Now I lean toward Virtue Ethics myself, so it was tempting to say the latter, but really, the effect was the same, so I had to say there was no difference in moral worth.

    Now, here we have one trying to hand wave why there is suffering and Fred going basically “who cares, just fix it” and I can’t help but think how it relates to that question.  There’s a lot of thought devoted to why someone does something to the point it neglects what was actually done.  And that seems wrong to me, because I care far more about what you do than why you do it.

  • AnonymousSam

    Worse than explaining why we have suffering is the deeper question of why we must have suffering. “Why do we have suffering” is an explanation of consequence. “Why must we have suffering” is a justification of having those consequences.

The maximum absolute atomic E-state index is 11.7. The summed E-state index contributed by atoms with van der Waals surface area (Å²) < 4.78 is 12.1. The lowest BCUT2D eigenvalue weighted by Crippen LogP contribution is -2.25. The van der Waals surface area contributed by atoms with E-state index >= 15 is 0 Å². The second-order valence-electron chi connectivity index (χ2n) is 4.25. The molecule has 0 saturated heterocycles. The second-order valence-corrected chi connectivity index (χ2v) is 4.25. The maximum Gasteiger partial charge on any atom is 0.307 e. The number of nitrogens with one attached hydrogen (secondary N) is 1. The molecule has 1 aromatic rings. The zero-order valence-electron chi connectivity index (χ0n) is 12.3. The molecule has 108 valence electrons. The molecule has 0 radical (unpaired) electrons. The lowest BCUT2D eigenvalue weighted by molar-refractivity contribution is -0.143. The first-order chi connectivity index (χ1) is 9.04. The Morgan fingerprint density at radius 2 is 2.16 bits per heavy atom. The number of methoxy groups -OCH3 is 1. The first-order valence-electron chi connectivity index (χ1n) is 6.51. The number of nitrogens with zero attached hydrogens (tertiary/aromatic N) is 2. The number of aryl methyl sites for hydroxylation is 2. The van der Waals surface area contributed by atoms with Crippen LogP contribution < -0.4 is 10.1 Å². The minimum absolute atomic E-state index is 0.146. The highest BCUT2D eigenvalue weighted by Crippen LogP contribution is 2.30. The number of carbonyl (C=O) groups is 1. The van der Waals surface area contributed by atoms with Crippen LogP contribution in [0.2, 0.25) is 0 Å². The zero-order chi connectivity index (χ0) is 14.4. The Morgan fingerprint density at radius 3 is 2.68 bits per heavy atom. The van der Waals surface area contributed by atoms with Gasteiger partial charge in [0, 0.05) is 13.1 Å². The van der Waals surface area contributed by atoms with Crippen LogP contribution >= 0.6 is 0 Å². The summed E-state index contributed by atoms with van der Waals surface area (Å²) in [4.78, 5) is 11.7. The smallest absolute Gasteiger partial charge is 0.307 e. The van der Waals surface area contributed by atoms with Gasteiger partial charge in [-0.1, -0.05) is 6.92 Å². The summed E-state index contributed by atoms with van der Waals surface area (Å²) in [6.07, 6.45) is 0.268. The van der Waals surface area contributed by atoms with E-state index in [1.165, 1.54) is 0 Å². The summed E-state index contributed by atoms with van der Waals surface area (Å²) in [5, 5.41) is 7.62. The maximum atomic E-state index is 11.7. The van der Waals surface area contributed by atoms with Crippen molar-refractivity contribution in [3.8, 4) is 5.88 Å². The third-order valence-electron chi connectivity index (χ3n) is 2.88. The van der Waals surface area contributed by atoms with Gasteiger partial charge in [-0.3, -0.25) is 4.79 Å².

People who strive to answer the former seem so often to answer the latter without even being aware of it, and without being aware that they are painting God out as a monstrous sociopath with rules he created, can and won’t break, and which have the direct consequence of making many people (the majority?) miserable throughout a large portion of their lives. They score bonus points if their explanation (inadvertently or otherwise, though often it does seem intentional) sums to God making the majority of people miserable in order to benefit the 1% who gets to Heaven.

    In my mind, it comes down to a crucial fork: either God can’t (directly or otherwise) relieve suffering, or he won’t (because it breaks his own cosmic rules). Both of these are a condition which requires justification. Why can’t God wave his perfect hand and have us all live in comfortable harmony, or why must God have rules which apparently exist to trap us in a state of suffering (even more so if you believe most people go to Hell to suffer for eternity)?

  • LouisDoench

     So… nights off then? Good to know… ;)

  • Well but and yet also…

    OK, yes, the meaning of famine in Village is that there are people in Village who are starving, and who must be fed. Certainly.